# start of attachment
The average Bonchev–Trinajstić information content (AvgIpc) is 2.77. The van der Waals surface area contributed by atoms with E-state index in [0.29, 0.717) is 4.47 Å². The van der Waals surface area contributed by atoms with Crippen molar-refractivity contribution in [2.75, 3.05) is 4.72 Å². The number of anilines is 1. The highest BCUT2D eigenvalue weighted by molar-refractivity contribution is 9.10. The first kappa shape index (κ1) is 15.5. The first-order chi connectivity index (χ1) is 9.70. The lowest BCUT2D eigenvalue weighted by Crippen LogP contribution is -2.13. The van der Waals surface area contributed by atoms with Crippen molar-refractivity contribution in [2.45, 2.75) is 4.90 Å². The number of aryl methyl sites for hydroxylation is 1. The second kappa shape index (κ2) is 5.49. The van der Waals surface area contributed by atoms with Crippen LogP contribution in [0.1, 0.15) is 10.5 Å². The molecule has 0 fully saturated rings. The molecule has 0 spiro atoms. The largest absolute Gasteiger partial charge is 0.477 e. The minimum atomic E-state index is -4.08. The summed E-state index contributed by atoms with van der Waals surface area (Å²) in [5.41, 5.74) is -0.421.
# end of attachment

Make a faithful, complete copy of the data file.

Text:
The average Bonchev–Trinajstić information content (AvgIpc) is 2.77. The van der Waals surface area contributed by atoms with E-state index in [0.29, 0.717) is 4.47 Å². The van der Waals surface area contributed by atoms with Crippen molar-refractivity contribution in [2.75, 3.05) is 4.72 Å². The number of anilines is 1. The highest BCUT2D eigenvalue weighted by molar-refractivity contribution is 9.10. The first kappa shape index (κ1) is 15.5. The first-order chi connectivity index (χ1) is 9.70. The lowest BCUT2D eigenvalue weighted by Crippen LogP contribution is -2.13. The van der Waals surface area contributed by atoms with Crippen molar-refractivity contribution in [2.45, 2.75) is 4.90 Å². The number of aryl methyl sites for hydroxylation is 1. The second kappa shape index (κ2) is 5.49. The van der Waals surface area contributed by atoms with Crippen LogP contribution in [0.1, 0.15) is 10.5 Å². The molecule has 0 fully saturated rings. The molecule has 0 spiro atoms. The largest absolute Gasteiger partial charge is 0.477 e. The minimum atomic E-state index is -4.08. The summed E-state index contributed by atoms with van der Waals surface area (Å²) in [5.41, 5.74) is -0.421.